Efforts by government agencies to meet the statistical needs of iwi have been generally well received, but there are several potential shortcomings of relying solely on official data. One relates to the potential mismatch between how iwi affiliation is conceptualised in official statistics and the criteria employed by iwi themselves. As we discuss in more detail, the conceptual basis of iwi affiliation in official statistics is through self-identification, whereas most iwi registers define membership through a whakapapa (genealogical) link to constituent hapu (clans) and/or marae (family groupings). This conceptual disconnect is problematic in that it may yield populations of different sizes and characteristics. For iwi organisations, their primary and often statutory obligation is to their enrolled members, and so there is a compelling incentive for them to have data that reasonably reflect the characteristics, experiences and needs of their affiliates. The need for data that are representative of iwi register populations also extends to external agencies tasked with servicing them.

Although our analysis focuses exclusively on Waikato-Tainui, we hope to contribute to a better understanding of iwi classification and enumeration in general. With some notable exceptions (Gould 1996, 2005, Lowe 1989) this is an area that has been largely neglected, in part because research and policy tend to be concerned with the size and characteristics of Maori as an ethnic group (Kukutai 2004). As iwi, along with Maori incorporations and urban Maori authorities, have become better placed to engage the economic, social and cultural development of their communities (Hui Taumata 2005), there is a growing need for a closer examination of iwi data.

We start by briefly examining the ways in which iwi data have been collected in the census. We then focus on Waikato-Tainui, and how the conceptualisation and measurement of Waikato-Tainui in the census aligns with the Waikato-Tainui register population. Our analysis uses data from two time points, 1996 and 2006, to approximate the pre- and post-settlement period. We conclude with a discussion of implications and suggest some potential strategies for better aligning official data with iwi needs.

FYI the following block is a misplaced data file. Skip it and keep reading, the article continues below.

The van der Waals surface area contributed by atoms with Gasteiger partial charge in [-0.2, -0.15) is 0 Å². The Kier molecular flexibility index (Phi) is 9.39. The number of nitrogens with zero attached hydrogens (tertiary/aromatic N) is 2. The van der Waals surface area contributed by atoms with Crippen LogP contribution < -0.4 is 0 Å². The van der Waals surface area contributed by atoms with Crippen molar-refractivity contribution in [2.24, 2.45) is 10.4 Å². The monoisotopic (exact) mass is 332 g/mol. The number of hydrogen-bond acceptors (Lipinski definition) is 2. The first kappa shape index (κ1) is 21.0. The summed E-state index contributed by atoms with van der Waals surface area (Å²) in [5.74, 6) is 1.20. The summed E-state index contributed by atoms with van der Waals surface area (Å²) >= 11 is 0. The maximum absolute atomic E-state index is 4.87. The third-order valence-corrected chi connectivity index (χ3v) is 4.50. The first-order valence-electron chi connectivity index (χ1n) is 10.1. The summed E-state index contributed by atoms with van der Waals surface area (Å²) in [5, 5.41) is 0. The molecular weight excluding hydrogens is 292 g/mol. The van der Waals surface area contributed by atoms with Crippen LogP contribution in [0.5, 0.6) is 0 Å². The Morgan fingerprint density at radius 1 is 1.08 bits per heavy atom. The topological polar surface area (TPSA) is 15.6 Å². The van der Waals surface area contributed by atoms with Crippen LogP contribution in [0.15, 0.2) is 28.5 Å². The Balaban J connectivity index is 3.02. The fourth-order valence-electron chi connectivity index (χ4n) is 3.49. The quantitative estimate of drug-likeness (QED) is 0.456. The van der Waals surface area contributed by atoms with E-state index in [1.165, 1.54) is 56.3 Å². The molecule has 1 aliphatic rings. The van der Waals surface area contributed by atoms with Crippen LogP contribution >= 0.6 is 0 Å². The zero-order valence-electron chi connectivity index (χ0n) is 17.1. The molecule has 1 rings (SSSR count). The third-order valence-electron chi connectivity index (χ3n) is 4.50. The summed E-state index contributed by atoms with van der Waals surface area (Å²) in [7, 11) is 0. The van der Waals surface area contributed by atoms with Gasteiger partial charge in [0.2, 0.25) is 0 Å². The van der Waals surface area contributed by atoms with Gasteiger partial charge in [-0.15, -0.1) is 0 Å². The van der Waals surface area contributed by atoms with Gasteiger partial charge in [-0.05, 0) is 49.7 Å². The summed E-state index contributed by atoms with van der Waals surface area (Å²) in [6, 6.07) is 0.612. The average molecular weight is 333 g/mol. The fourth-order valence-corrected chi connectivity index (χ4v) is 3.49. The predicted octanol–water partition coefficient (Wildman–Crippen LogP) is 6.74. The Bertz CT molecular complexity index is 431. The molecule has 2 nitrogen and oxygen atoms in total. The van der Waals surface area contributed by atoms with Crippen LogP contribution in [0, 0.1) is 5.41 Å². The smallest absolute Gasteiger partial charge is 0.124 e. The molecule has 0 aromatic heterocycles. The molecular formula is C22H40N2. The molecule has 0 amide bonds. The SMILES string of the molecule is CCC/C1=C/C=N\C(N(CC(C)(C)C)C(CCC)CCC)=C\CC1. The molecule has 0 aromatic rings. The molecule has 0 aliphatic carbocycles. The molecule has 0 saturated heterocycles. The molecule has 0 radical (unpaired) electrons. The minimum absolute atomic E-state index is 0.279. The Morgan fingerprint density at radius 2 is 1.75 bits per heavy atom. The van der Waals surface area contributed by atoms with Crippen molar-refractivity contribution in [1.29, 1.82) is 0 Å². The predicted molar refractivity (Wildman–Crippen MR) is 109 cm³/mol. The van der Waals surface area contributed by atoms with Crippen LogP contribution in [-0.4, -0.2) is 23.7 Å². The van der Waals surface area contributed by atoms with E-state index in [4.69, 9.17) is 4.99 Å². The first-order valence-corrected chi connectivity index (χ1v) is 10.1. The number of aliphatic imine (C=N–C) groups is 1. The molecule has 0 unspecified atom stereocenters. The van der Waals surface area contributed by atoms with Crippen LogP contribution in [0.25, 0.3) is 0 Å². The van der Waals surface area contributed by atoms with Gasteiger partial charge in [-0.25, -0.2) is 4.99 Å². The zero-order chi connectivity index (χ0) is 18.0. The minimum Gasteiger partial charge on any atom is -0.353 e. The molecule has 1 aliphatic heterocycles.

The keen interest that many iwi have in official data is, in some ways, a departure from a history of "tallying tribes" that was coloured by Maori resistance or non-participation, and largely geared towards the interests of the state (Kukutai forthcoming). To fully appreciate the shift that has occurred in recent decades, a brief review of tribal enumeration is instructive.

The collection of data on iwi pre-dates official statistics. In the decades following the Treaty, missionaries conducted various "censuses" of Maori, often along iwi lines, for their own administrative and proselytising purposes. Such data frequently included the number baptised, as well as distinguishing men, women and children (Kukutai et al. 2002). Missionaries encountered many obstacles in their attempts to enumerate Maori, and so their efforts are best seen as "guesstimates" rather than a census in the modern sense. The 1858 census was the first official effort to conduct a systematic count of Maori, but another 16 years passed before a second Maori census was taken. From 1874 data were collected on "principal tribes", with published data often disaggregated by "sub-tribes" (hapu) and "locality" (kainga). The allocation of individuals to a single principal tribe was intended to simplify enumeration by linking people to a specific place, but overlooked the affiliations that most Maori had to a number of hapu and iwi.

Regional and temporal variation in the accuracy and completeness of iwi data arose from factors that included resistance by communities, the competence and familiarity of the sub-enumerators with their regions and communities, and physical accessibility (Kukutai et al. 2002, Lowe 1989). Opposition to census-taking was especially marked in areas where there was broad support for the Maori King Movement (e.g. Waikato and the King Country, see Lowe 1989), and where details of livestock and cultivations were sought. Until the turn of the century the Crown had a strong interest in monitoring iwi, particularly those that openly challenged its authority. The impetus to monitor iwi and hapu declined, however, as their structures were severely weakened through depopulation and land alienation--either through raupatu (like Waikato) or the workings of the Native (later Maori) Land Court. The collection of iwi data ceased after the 1901 census, though Maori continued to be separately enumerated from the rest of the population up until 1951, after which time officials considered that "special measures" were no longer required (Census and Statistics Department 1952). (8)

The rapid post-World War II urbanisation of Maori had major demographic impacts on Maori as a population (Pool 199l), and on iwi and hapu (Barcham 1998). From 1945 substantial numbers of Maori migrated from their rohe (traditional tribal territory) into cities and towns, seeking employment in the post-war boom, assisted by government policies of relocation...